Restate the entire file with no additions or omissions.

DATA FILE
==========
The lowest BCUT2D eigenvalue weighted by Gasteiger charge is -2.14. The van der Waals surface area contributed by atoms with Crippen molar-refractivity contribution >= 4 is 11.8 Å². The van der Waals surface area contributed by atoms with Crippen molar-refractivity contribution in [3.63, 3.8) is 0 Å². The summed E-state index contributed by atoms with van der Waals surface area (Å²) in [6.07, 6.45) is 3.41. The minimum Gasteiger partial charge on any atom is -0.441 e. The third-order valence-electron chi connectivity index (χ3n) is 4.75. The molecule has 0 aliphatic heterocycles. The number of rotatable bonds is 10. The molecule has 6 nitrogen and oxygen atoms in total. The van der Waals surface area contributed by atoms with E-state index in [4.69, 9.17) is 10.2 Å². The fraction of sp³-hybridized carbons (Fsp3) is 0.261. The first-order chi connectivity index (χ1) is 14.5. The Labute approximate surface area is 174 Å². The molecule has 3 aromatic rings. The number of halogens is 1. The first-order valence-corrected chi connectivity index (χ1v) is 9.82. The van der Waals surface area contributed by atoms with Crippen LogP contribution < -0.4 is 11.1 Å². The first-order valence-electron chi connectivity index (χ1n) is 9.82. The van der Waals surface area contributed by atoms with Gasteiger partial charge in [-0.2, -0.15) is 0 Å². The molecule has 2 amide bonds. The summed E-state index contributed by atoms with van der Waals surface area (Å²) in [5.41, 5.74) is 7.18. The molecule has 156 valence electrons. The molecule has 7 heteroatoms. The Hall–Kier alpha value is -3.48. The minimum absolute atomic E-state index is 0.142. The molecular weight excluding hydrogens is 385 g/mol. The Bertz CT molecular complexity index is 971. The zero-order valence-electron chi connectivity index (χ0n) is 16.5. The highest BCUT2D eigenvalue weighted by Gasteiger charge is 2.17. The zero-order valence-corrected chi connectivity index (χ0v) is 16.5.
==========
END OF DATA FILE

The lowest BCUT2D eigenvalue weighted by Gasteiger charge is -2.14. The van der Waals surface area contributed by atoms with Crippen molar-refractivity contribution >= 4 is 11.8 Å². The van der Waals surface area contributed by atoms with Crippen molar-refractivity contribution in [3.63, 3.8) is 0 Å². The summed E-state index contributed by atoms with van der Waals surface area (Å²) in [6.07, 6.45) is 3.41. The minimum Gasteiger partial charge on any atom is -0.441 e. The third-order valence-electron chi connectivity index (χ3n) is 4.75. The molecule has 0 aliphatic heterocycles. The number of rotatable bonds is 10. The molecule has 6 nitrogen and oxygen atoms in total. The van der Waals surface area contributed by atoms with E-state index in [4.69, 9.17) is 10.2 Å². The fraction of sp³-hybridized carbons (Fsp3) is 0.261. The first-order chi connectivity index (χ1) is 14.5. The Labute approximate surface area is 174 Å². The molecule has 3 aromatic rings. The number of halogens is 1. The first-order valence-corrected chi connectivity index (χ1v) is 9.82. The van der Waals surface area contributed by atoms with Crippen LogP contribution < -0.4 is 11.1 Å². The first-order valence-electron chi connectivity index (χ1n) is 9.82. The van der Waals surface area contributed by atoms with Gasteiger partial charge in [-0.2, -0.15) is 0 Å². The molecule has 2 amide bonds. The summed E-state index contributed by atoms with van der Waals surface area (Å²) in [5.41, 5.74) is 7.18. The molecule has 156 valence electrons. The molecule has 7 heteroatoms. The Hall–Kier alpha value is -3.48. The minimum absolute atomic E-state index is 0.142. The molecular weight excluding hydrogens is 385 g/mol. The Bertz CT molecular complexity index is 971. The zero-order valence-electron chi connectivity index (χ0n) is 16.5. The highest BCUT2D eigenvalue weighted by Gasteiger charge is 2.17. The zero-order valence-corrected chi connectivity index (χ0v) is 16.5.